Tanks against Spring


During the early hours of 21 August 1968 forces of the USSR and countries of the Warsaw Pact crossed the border into Czechoslovakia. In Ukraine the invasion led to a new wave of repression, as well as a kind of jolt of consciousness which opened many people’s eyes.

The Internet publication “Ukraina moloda” spoke with Yevhen Sverstyuk who spent 12 years in the labour camps and in exile.

Did “Pravda” and “Izvestia” write about the Prague Spring?

Yes, but only about the “debauched excesses of democracy”.  We learned the truth from Radio Svoboda and Czech newspapers. The press from socialist countries was freely sold in Kyiv kiosks. The Ukrainian newspaper in Poland “Nashe slovo” regularly received lists of “prohibited writers” and obediently stopped publishing them, whereas in Czechoslovakia on the contrary it became possible to have things published. We felt that something real was taking place there. Of course Budapest in 1956 was remembered but there it was something else. The status of Hungary differed from that of Czechoslovakia. Hungary had been on the Nazi side in WWII.  Then Budapest was “taken”, but Czechoslovakia was “liberated”. The pictures of Czech young women throwing flowers to Red Army soldiers are no fakes. The USSR trusted Czechoslovakia more than Hungary or Poland.  That was why the Czechoslovakian path to “socialism with a human face” was a big headache for the Kremlin. In its maximum form it could threaten the exit of Czechoslovakia from the socialist bloc. In the summer of 1968 it became clear that it was dangerous because Soviet republics, first of all the nearest – Ukraine, could follow its example.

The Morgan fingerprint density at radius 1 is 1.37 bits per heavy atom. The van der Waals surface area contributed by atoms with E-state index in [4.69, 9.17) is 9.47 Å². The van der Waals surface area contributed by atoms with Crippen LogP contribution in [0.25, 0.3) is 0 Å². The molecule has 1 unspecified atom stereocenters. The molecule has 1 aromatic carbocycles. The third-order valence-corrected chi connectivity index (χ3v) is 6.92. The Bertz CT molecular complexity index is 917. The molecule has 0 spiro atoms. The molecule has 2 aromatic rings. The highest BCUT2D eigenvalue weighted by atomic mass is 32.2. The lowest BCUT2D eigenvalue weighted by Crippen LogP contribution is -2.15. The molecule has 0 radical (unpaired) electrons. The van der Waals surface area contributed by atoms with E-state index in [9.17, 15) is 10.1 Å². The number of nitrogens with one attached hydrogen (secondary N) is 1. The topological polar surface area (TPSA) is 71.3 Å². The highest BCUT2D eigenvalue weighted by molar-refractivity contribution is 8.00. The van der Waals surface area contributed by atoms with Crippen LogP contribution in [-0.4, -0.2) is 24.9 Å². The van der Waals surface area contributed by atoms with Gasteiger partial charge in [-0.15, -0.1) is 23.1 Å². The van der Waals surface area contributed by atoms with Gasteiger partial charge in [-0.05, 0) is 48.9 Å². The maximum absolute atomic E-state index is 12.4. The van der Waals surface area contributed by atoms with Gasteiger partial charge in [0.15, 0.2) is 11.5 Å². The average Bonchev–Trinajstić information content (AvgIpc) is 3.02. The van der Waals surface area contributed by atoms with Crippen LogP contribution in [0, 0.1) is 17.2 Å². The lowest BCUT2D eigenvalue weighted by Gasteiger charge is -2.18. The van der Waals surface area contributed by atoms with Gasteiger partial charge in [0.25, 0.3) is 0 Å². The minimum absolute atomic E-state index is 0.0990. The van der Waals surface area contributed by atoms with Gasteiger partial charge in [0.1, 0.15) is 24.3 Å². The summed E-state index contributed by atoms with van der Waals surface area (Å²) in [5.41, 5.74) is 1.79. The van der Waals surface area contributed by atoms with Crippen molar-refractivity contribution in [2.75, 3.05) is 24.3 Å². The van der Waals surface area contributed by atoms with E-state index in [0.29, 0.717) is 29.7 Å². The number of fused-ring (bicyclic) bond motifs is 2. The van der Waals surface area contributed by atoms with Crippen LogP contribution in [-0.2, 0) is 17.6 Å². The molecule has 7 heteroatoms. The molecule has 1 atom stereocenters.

The Czechoslovakians perhaps knew about repressions in neighbouring Ukraine. The historian Volodymyr Vyatrovych believes that the foreign raids of the UPA in 1946-1948 also in some way informed Central Europe about what was happening in the USSR. Perhaps the Czechoslovakians didn’t want to allow that in their country?

The Czechoslovakians who greeted Soviet tank drivers with flowers were really surprised that so many people were fleeing in the face of the advancing Red Army. When the Ukrainian UPA fighters crossed the border, the Czechoslovakian government at Moscow’s demand obstructed them.  Yet at the same time the people saw that the USSR was a country that people were fleeing from. And yet Czechoslovakia remained the most loyal to Moscow of all the socialist bloc countries.

What was the role of the First Secretary of the Ukrainian Communist Party Petro Shelest in the crushing of the Prague Spring?

I don’t think his role was large. It was not Shelest who decided on that issue. He was scared because they told him that the Czechoslovakian events were having a big impact on Ukraine.

What were Ukrainian members of the intelligentsia saying in their kitchens about Czechoslovakia? What were they hoping for?

There were different reactions. We were very much hoping for decisive steps from Czechoslovakia, however we were also fearful that these steps could be dangerous. We dissidents felt that we were a united whole with the Czechoslovakians, hostages. If there was a pogrom there, it would also break out with us. I argued with Ivan Svitlychny. He said that they would bring in tanks. I argued that that was impossible, that the USSR in that case would damage its image before Europe, that the face of communism would be tainted in the eyes of the world. I just so didn’t want them to bring in tanks.